Thank god I moved. I just know the unruly gangs of raccoons in my old hood were too smart, dextrous and determined to let the city's so-called coon-proof green bins get in the way of a good meal. And judging by all the cursing and swearing going on about bin break-ins lately, my coons obviously weren't the only clever ones.
Yet as City Hall catches flak for giving us fallible containers, I can't help but feel people are unfairly ganging up on the poor little plastic boxes.
No doubt the warmer it gets, the more deliciously aromatic rotten broccoli becomes to a whiskered snout - hence their greater resolve to keep working a bin until it cracks. But we were throwing out our perishables long before organics containers arrived. Did anyone kick and scream for an end to garbage collection when the masked bandits tore through our plastic bags every week?
Adds Geoff Rathbone, solid waste management services director of policy and planning, "What we have now is certainly more raccoon-proof than green garbage bags." (If he weren't so darn friendly, that might be haughty sarcasm I detect in his voice).
In fact, Rathbone insists the green bin latches are working just fine for the most part, but the city is developing a supplementary latch that should be available in six to eight weeks (for an added cost) for those having problems. Complaints might be common, says Rathbone, but there haven't been thousands of them.
And it's taken a while, he adds, because finding a balance between keeping persistent raccoons out and letting heavily gloved trash collectors in has been a challenge.
Still, are the latches really at fault or are the midnight waddlers just pulling a Darwin on us? On dark porches and in alleyways around town, the night scavengers are quietly evolving. Just ask raccoon researcher Bob Warren of the University of Georgia. "Natural selection and selective pressures would favour those individuals that would most likely be successful in opening the [green bin]. There's a tremendous amount of potential reward to one individual that might figure it out, so they're going to keep at it."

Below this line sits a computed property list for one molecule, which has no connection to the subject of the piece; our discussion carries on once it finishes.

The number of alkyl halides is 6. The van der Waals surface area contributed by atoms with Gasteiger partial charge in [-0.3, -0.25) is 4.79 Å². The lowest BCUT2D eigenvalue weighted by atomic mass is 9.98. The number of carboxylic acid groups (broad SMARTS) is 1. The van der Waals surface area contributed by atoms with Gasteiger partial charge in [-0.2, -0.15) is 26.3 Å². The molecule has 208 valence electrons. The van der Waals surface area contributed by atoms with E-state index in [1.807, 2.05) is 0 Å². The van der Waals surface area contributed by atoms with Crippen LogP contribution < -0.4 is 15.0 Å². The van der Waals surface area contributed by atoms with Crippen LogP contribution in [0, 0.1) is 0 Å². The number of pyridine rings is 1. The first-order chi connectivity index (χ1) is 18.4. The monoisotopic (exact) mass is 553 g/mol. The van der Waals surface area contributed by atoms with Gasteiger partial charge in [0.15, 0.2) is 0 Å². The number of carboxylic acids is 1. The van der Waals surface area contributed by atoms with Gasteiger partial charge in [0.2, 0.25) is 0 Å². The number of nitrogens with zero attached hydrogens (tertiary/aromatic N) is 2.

And it seems no latch or security system can stop them.
According to Rob Sinclair, the former coordinator of Ottawa's organics collection program, the most aggressive and persistent animals ignored padlocked tops and chewed right threw the heavy plastic sides. The only thing that does work, says Ottawa's new coordinator, Chris Woods, is rubbing Vicks VapoRub menthol cream on the containers.
In truth, nearly everyone you ask has tips on how to keep the critters at bay, but that's assuming you want to. You see, despite their reputation, I admire the furry revolutionaries. We stole their natural habitat, so they ransack ours. They outwit, outlast and outplay us on a weekly basis.
Plus, they process our food scraps much more cheaply than the city's industrial composter.
Of course, I've now moved six blocks over, and my new raccoons are either too busy or too lazy to get into my box, even with its busted latch.
And while any bin-tipping can be blamed on the 10-year-old yahoos my boyfriend regularly chases up the street, you can bet the furry foragers will always take the fall.